Vinton Thompson, President of Metropolitan College of New York
New York State has committed to phase in a $15 minimum wage, for 2018 in New York City, and a bit more slowly in the rest of the state. Nobody deserves the benefits of a $15 minimum wage more than hardworking college students with financial need. Work-study students are employed by their colleges and universities with student aid funds provided by the Federal Government, often at Federal or local minimum wage, whichever is higher.
Funding is determined by a formula that allocates a fixed total amount to each college to divide among qualifying students, based on local needs and federal guidelines. Here’s the conundrum colleges face going forward. Absent a proportional increase in federal funding, they will have to cut the hours of individual students or employ fewer students. In either case, colleges will have students working fewer hours in support of their educational mission. And, to the extent colleges employ fewer students at higher pay, eligible students who will no longer receive employment will face the prospect of making up the difference with student loans.
Across the political spectrum, there is wide agreement that student loan debt is already undesirably high. No one really wants to boost the minimum wage at the expense of low income students. It’s unlikely that the federal government will increase work-study funds to defray the increased costs. Meeting shifting minimum wage differentials across the country would be logistically difficult and politically unfeasible.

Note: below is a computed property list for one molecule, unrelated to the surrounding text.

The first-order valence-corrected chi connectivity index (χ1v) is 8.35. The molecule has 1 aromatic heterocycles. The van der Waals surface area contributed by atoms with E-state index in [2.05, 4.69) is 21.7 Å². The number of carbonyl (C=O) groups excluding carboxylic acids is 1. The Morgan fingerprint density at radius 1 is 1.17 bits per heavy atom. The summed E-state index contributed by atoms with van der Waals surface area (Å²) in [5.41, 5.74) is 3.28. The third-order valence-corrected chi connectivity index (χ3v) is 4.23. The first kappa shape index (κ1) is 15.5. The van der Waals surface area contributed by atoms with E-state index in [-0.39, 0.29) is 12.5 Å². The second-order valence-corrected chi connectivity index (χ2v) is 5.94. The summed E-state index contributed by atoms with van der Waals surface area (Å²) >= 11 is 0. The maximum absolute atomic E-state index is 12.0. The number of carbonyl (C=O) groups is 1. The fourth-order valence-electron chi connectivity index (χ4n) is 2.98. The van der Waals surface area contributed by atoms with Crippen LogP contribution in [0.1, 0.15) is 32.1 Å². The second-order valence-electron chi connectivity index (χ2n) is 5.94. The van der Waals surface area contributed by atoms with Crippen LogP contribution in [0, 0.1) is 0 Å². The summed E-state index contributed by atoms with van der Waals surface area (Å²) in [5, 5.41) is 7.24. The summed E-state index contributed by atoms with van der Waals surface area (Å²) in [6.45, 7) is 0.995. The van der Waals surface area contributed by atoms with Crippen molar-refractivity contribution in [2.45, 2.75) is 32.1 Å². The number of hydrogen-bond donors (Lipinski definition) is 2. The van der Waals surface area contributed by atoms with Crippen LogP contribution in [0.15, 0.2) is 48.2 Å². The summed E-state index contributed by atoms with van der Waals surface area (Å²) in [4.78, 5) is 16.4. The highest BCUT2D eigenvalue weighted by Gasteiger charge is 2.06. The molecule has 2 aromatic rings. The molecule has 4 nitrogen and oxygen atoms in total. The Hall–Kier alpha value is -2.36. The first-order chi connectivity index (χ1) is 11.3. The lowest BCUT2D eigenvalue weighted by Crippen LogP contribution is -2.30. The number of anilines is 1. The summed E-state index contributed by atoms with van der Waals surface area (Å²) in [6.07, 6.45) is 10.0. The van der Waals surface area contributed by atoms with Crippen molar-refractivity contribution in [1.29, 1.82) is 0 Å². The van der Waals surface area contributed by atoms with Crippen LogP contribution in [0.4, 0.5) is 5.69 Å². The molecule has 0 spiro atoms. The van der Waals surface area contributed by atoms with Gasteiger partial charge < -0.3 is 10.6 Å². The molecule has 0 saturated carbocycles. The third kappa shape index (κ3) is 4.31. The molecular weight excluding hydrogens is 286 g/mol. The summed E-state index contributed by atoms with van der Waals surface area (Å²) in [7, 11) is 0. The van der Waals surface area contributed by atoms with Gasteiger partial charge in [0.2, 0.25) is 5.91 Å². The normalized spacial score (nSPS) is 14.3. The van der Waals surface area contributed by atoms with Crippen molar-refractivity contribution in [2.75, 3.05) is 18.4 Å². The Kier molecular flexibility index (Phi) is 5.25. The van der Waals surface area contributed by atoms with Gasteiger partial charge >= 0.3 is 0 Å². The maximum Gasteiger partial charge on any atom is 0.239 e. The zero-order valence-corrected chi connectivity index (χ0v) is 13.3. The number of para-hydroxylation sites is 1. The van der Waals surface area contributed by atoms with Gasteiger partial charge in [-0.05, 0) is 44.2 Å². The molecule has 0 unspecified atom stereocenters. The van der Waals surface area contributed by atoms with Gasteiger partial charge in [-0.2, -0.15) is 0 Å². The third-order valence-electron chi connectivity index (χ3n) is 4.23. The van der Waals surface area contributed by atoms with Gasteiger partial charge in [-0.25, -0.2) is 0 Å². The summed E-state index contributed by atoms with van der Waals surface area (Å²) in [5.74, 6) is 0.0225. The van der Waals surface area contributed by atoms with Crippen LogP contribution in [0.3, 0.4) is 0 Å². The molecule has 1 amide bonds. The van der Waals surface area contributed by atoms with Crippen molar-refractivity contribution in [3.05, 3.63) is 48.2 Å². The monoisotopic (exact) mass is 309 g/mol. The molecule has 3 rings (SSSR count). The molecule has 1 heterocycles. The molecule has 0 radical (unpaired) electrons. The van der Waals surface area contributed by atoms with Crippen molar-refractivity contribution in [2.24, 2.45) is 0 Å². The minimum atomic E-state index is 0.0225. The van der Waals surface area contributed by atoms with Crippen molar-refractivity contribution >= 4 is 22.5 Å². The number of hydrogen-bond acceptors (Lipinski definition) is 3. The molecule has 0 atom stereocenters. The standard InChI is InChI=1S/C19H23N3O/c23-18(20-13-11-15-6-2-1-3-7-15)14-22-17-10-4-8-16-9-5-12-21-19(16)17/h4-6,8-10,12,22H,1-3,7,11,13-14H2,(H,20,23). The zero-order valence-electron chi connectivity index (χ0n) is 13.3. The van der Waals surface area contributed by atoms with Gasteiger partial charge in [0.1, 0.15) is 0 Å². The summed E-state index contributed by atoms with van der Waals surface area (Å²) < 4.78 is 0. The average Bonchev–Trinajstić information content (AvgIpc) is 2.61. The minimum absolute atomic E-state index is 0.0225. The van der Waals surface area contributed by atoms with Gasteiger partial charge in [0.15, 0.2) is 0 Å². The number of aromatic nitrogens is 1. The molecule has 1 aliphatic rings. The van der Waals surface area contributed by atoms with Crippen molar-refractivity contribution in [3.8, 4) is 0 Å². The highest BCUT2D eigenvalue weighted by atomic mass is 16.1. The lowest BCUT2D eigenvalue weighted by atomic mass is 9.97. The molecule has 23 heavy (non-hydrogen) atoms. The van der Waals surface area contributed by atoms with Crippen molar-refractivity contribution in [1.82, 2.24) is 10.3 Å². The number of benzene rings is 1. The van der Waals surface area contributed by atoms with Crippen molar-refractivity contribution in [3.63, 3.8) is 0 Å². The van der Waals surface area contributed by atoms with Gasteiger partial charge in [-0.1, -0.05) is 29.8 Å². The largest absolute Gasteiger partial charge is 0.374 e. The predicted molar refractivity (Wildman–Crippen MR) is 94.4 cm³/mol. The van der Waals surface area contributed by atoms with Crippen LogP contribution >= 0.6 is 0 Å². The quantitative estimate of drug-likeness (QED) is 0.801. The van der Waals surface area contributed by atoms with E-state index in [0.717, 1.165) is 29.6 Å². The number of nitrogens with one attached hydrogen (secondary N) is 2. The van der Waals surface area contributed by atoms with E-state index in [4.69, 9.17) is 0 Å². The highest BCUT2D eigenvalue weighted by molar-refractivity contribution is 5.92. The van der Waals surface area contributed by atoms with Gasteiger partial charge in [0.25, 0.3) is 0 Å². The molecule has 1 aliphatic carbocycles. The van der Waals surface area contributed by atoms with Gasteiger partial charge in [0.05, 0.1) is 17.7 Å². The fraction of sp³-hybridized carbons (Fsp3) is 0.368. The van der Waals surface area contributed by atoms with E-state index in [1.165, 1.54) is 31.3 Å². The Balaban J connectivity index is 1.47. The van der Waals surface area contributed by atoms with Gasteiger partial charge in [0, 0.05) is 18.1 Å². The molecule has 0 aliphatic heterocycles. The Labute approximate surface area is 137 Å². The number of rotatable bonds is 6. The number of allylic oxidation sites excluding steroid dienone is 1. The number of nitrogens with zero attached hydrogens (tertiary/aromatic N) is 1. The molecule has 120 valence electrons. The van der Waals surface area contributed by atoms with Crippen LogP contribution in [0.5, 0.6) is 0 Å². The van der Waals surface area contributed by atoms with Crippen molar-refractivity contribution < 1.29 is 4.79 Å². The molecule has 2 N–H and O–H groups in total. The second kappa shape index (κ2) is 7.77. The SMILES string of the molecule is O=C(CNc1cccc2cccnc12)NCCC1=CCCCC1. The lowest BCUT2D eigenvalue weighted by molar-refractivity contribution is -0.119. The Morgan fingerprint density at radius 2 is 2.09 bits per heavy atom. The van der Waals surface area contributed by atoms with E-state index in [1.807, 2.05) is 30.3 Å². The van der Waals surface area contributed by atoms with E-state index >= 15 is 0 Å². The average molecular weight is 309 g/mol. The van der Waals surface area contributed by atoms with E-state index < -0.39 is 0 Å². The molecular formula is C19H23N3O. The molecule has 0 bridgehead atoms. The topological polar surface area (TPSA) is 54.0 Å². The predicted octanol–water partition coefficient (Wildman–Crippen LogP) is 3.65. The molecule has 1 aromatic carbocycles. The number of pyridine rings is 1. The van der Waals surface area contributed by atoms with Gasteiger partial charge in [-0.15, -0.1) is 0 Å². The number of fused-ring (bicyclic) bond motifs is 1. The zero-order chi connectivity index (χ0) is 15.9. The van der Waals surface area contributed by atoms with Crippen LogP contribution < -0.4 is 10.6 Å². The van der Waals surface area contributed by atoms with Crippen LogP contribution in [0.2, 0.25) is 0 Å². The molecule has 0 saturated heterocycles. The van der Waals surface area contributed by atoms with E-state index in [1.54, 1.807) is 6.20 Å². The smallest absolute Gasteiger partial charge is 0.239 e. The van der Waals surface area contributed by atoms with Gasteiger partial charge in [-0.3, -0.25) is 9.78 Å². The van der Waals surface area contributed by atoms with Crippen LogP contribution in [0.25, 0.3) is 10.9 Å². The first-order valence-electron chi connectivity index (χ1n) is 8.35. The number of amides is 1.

As an alternative, the State of New York should commit to supplement the Federal Work-Study programs at New York public and independent, non-profit colleges and universities, so that neither students nor institutions suffer unintended negative consequences, just as it has committed in principle to cover the wage increase for state-contracted non-profit organizations. Increasing the pay of work-study students is good thing. Increasing it at the expense of other deserving students is not.
Vinton Thompson is President of Metropolitan College of New York
About Metropolitan College of New York
Audrey Cohen, educational visionary and activist, founded the Women’s Talent Corps in 1964. Through development and training for new professional positions, the Talent Corps created employment for thousands of people. It became The College for Human Services, later Audrey Cohen College, and today Metropolitan College of New York (MCNY). For over 50 years, MCNY has continued the tradition of offering highly motivated learners an education that combines applied skills with professional knowledge to effect personal transformation and positive change in the workplace and community. MCNY is a not-for-profit, accredited, independent college. Full year-round offerings accelerate degree completion, and a unique approach to learning permits close integration of workplace activities and study. MCNY locations are in Soho/Tribeca at 431 Canal Street, New York, NY 10013 and in the Bronx at 529 Courtlandt Ave., Bronx, NY 10451. For more information on MCNY, visit www.mcny.edu or call 800.33.THINK.